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NAACP

  • by Erik Altieri, NORML Executive Director June 26, 2013

    The Pennsylvania Chapter of the NAACP endorsed Senate Bill 528, legislation that would regulate marijuana in a manner similar to alcohol, yesterday during a press conference in Harrisburg. SB 528 was introduced earlier this year by State Senator Daylin Leach*.

    Speaking at the press conference the current chair of the Legal Redress Committee for the Cheltenham Area Branch of the NAACP, David Scott, stated, “The war on drugs is a catastrophic failure.”

    Sponsor Daylin Leach welcomed the group’s support. “This is decimating the minority community. This is a problem that is particularly acute,” said Senator Leach.

    More coverage of this endorsement can be found here, here, and here.

    Sponsors of Senate Bill 528 hope to bring it up for a committee hearing in the fall.

    A recent report released by the ACLU, The War on Marijuana: In Black and White, revealed that Pennsylvania was one of the worst states when it came to racial disparities in marijuana arrests. According to their data, an African American in Pennsylvania is over five times more likely to be arrested for marijuana possession than white Pennsylvanians, despite using at similar rates.

    *Senator Leach is also running for the US House of Representatives and has received support from NORML PAC. You can learn more about Senator Leach’s campaign here or the NORML PAC here. You can learn more about the ACLU report here.

  • by Erik Altieri, NORML Executive Director August 23, 2012

    This morning, the Colorado, Wyoming, and Montana conference of the NAACP (National Association for the Advancement of Colored People) endorsed Amendment 64, a Colorado ballot initiative that aims to regulate marijuana in a manner similar to alcohol. This adds to the growing list of organizations getting behind the ballot measure, which already includes groups such as the Democratic and Libertarian Parties of Colorado, the Colorado Criminal Defense Bar, and the Colorado Criminal Justice Reform Coalition.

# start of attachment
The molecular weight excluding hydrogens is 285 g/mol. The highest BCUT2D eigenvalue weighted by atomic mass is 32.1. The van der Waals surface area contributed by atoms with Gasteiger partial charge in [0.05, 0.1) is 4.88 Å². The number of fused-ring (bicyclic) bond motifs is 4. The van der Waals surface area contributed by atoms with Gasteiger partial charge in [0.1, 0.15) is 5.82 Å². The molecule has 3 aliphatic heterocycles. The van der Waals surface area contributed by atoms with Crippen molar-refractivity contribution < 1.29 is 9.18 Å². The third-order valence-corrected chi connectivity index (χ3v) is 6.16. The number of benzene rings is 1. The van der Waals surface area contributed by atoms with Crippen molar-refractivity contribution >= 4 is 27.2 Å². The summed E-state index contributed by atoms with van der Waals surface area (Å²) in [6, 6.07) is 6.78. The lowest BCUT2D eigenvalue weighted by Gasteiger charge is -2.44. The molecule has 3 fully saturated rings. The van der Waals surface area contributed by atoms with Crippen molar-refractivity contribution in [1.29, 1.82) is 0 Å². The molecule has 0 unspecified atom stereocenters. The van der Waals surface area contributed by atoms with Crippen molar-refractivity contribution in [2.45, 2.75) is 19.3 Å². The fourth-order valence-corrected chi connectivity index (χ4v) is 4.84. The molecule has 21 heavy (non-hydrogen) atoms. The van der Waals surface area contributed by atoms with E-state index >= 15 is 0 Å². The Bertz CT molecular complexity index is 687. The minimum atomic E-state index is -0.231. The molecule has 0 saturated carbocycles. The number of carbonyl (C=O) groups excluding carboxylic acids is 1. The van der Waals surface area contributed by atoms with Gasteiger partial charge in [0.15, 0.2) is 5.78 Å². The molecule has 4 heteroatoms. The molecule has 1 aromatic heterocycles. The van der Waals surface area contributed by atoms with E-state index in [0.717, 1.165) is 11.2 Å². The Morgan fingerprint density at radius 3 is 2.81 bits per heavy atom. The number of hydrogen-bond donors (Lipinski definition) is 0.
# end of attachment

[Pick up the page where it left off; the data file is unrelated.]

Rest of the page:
Speaking in support of the endorsement, conference president Rosemary Harris Lytle stated, “In ending the prohibition against adult use of marijuana we might affect mass incarceration and its disproportionate impact on African-Americans and other people of color.”

    The latest polls show growing support for Amendment 64 among Colorado citizens, particularly driven by an influx of support from independent voters. When first polled in early June, a Public Policy Polling survey had support for the initiative at 46% to 42% opposed. In early August, PPP conducted their first survey of “likely” Colorado voters, and the spread had increased to 49% support and only 40% opposed. During that time, independent voters moved from 49% support and 40% opposed in June to 58% support and 28% opposed in August.

    Learn more about Amendment 64 by visiting the campaign’s website here. You can also learn about all the other ways marijuana law reform comes into play during the 2012 election by reading NORML’s online voter guide “Smoke the Vote.”

  • by Allen St. Pierre, Former NORML Executive Director August 4, 2011

    Mayor Michael Bloomberg, by most all accounts, is one of the most fascinating political characters of the last decade. A self-made billionaire who, with a clear love for his fellow human beings and with great civic pride, chose to effectively become New York City’s mayor for the last nine years—spending more personal wealth than most any other political candidate in US history, for a mayor’s office no less—as the ultimate expression of his ability and want to positively effect as many people as possible, in a city (and region) that he clearly loves, during his tenure in a position where he can get things done.

    Along the way to becoming one of America’s wealthiest individuals, Mr. Bloomberg has donated a remarkable amount of money to many worthy causes, notably in the field to improve public health in America and the world, most especially at his alma mater, one of the best universities in the world, Johns Hopkins in Baltimore.

    With good health and continued good fortune, who knows what further impact Mr. Bloomberg will choose to make in national politics in his lifetime? He possess all the requisite skills and resources to become president if that’s what he chooses.